Like her DesDiv 41 sisters Nicholas and Taylor, she was a particularly lucky ship. Despite continuous front-line involvement, she lost no crewmembers and suffered damage only when she rammed Chevalier which, having been torpedoed and lost her bow, swerved into O’Bannon’s path.
At the end of the year, De Haven, Radford, Jenkins, La Vallette, Chevalier, Strong, and Taylor began arriving and in March 1943, after De Haven was lost, the survivors were formed into Destroyer Squadron 21.
For the next seven months, these ships fought their way up the Solomon Islands chain through many more bombardments and night surface actions. O’Bannon was on hand to rescue survivors when Strong was lost 5 July 1943, and the next night participated in the Battle of Kula Gulf. A week later, she and other DesRon 21 destroyers formed the van at the Battle of Kolombangara. Finally, on 6 October, she lost a portion of her bow during the Battle of Vella Lavella when she rammed Chevalier, which had been torpedoed. After the close of the battle, O’Bannon took off survivors before Chevalier was scuttled.
This action ended the year in the Solomon Islands for which O’Bannon later received the Presidential Unit Citation. After repairs at Tulagi, she sailed home to Mare Island for overhaul.
In March 1944, O’Bannon arrived back in the war zone to resume screening convoys and the fleet and bombarding shore positions in New Guinea, the Philippines and Borneo.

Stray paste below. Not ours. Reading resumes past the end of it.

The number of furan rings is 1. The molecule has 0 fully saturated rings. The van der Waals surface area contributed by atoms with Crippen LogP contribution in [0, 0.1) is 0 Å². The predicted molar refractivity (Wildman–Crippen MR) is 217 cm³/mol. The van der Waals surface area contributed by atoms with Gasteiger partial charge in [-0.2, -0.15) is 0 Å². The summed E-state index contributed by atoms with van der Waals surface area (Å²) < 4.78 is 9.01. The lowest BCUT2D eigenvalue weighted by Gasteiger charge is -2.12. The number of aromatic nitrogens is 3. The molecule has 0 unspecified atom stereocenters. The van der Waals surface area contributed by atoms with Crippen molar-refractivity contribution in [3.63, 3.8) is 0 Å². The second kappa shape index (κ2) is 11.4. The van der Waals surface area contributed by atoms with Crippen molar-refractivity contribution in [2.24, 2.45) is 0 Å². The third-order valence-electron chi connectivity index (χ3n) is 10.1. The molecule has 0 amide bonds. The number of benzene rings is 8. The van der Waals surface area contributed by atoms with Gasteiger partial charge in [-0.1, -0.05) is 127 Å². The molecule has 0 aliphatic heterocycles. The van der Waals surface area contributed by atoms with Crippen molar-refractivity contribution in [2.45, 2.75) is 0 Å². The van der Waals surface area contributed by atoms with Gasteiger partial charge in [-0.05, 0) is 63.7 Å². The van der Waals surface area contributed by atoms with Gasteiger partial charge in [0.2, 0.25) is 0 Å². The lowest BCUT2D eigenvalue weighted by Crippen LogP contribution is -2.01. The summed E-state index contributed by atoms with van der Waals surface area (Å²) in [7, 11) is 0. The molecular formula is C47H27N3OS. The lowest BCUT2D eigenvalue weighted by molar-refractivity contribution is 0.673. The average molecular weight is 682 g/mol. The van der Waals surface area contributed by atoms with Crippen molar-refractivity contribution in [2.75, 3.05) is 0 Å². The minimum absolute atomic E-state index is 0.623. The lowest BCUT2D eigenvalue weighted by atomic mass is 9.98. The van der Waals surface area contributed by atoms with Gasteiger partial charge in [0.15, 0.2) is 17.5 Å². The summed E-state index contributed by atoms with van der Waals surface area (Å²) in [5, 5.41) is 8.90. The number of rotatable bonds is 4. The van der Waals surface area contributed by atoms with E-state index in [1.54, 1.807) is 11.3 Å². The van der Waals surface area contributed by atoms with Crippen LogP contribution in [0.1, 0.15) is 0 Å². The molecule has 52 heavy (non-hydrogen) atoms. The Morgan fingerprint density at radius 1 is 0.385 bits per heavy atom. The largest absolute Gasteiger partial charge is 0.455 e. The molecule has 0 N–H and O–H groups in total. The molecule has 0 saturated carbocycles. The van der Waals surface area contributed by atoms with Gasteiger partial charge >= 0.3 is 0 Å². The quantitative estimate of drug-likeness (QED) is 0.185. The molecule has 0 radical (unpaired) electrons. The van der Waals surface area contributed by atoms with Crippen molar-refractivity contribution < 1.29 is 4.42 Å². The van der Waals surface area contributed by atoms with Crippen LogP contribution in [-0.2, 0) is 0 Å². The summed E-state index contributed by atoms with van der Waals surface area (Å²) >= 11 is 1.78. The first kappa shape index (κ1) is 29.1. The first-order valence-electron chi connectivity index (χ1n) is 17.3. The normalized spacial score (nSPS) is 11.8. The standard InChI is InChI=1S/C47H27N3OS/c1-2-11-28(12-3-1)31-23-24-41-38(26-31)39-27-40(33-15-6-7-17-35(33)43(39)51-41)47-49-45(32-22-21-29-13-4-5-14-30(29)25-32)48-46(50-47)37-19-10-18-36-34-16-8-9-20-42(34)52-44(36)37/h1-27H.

After hostilities ceased on 15 August 1945, Admiral Halsey selected O’Bannon with Nicholas and Taylor to escort his flagship Missouri into Tokyo Bay for the formal surrender of the Japanese Empire. On 1 September, the day before Japan formally surrendered, O’Bannon sailed for San Francisco, where she was the first ship to arrive home from Tokyo Bay.
Like most DesRon 21 ships, O’Bannon was mothballed in 1946, then recommissioned with Nicholas to serve in Korea and Vietnam. Many more crews got to know her, with some 4,000 eventually serving on board over the years. Finally in 1970, she decommissioned in a ceremony, again with Nicholas, and then broken up in 1972.
A third O’Bannon, Spruance-class DD 987, was built by Ingalls Shipbuilding Division of Litton Industries, Pascagoula, Mississippi and commissioned 15 December 1979, the twenty-fifth of thirty-one ships in the class. Her home port was Mayport, Florida. She decommissioned in August 2005.